In my office sits a shelf filled with books.
I’ve read a lot of them, and I’ve glanced at many of the others, and thought I bet that’s got some good information, but I don’t have time for it right now.
What’s worse, is I keep finding out about new books I want to read, so I have a list of about 4 that I’m hoping to get to.
And when I have books to look forward to, I can’t fully commit to what I’m on because I’m excited about what is next. It’s hard to keep up with it all.
But in all that information, there is one book on the shelf that I can always come back to.
Even if I’m not reading it at the time, I’ll just look at the cover and be reminded of principles that I can immediately put into action that help me in my work.
That book is Good to Great by Jim Collins.
Good to Great
The book is a research-based work that dives into what separates the truly great companies from everybody else. Collins set out to see if any pattern emerged, or if the great companies happened to find the right breaks and luck to set themselves apart.
Not surprisingly, a pattern did emerge, and Good to Great provides knowledge that has helped businesses and entrepreneurs for more than a decade.
The Hedgehog Concept
One key point Collins makes in the work is the strategy of the hedgehog concept. He found that the best companies in the world didn’t try to capture every opportunity that crossed their path.
Instead they stayed relentlessly focused on what made them great. They knew who they were, and what they cared about most and poured their resources into that.
The good, but not great companies, had the tendency to keep running toward the next opportunity, but never truly going deep into what made them unique.
From Good to Great:
“In a world overrun by management faddists, brilliant visionaries, ranting futurists, fear mongers, motivational gurus, and all the rest, it’s refreshing to see a company succeed so brilliantly by taking one simple concept and just doing it with excellence and imagination.”
Collins said the great companies spent nearly all their time on just three things:
1. What you can be the best in the world at
2. What drives your economic engine
3. What you are deeply passionate about
The lens through which to view all activity
While Collins wrote about big corporations, the Hedgehog Concept can be applied to solo entrepreneurs, small business and even individuals in their own lives.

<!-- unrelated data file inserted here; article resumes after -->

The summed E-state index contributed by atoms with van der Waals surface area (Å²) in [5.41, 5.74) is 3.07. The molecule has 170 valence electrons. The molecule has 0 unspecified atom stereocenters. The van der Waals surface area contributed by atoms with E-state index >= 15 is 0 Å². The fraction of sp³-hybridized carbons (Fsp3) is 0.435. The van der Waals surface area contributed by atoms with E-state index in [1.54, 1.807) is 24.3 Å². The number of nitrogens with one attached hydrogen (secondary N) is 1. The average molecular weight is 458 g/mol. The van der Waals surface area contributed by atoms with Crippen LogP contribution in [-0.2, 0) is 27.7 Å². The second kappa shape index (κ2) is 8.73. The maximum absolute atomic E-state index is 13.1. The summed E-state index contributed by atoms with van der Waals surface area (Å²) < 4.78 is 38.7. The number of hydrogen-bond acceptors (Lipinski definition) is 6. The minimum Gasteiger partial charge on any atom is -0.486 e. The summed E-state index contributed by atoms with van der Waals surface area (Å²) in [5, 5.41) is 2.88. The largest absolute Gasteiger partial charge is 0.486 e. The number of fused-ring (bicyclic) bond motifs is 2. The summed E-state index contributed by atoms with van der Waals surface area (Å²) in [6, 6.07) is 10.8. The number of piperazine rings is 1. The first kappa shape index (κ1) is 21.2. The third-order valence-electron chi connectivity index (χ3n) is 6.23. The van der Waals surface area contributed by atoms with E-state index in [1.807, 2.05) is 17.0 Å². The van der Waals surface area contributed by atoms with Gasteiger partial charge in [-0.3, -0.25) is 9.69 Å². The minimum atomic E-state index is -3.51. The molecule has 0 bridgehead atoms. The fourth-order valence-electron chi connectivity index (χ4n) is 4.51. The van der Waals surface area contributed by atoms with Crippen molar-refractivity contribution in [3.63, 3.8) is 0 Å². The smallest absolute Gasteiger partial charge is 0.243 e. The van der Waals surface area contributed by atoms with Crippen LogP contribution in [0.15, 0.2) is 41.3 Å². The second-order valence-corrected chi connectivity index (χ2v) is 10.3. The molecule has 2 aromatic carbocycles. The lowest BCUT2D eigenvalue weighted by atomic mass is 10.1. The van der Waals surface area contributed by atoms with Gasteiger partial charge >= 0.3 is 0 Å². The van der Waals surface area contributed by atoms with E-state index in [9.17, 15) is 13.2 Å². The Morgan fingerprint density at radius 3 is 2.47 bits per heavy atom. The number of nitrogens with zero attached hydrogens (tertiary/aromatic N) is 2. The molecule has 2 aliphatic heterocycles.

The point is that you need to find a way to focus intensely on the activity that produces results.
You need to be working either on what you are really good at, what you are really passionate about or what makes you money. Ideally, you want overlapping circles where you have bits of all three in everything you do.
The first step in putting the Hedgehog concept to work is to be brutally honest about who you are and who you want to be.
Then you can define what makes you money, what you are passionate about and what you are great at. Once you have this defined you can have a lens to view all activity.
The Hedgehog seems so simple and logical. It not only seems productive, but seems like it would bring peace of mind, because we’d be able to focus and simplify our lives.
But why is it hard?
The reason we struggle to get it right is something called FOMO.
Fear Of Missing Out.
To truly be great and disciplined in focus, you have to be really good at saying no to things. You have to close doors for yourself.
For many entrepreneurs that can be the hardest thing to do.
We like to think we can do it all ourselves. We fear that if we focus on just one thing, that we’ll miss out on all the other great opportunities around us.
But that’s the difference between good and great. If you try to be good at everything, that’s exactly what you’ll be. Good. Never great.
It’s those who know who they are, commit to doing what they do, and are willing to miss out on what they are not deeply passionate about, who can truly find greatness.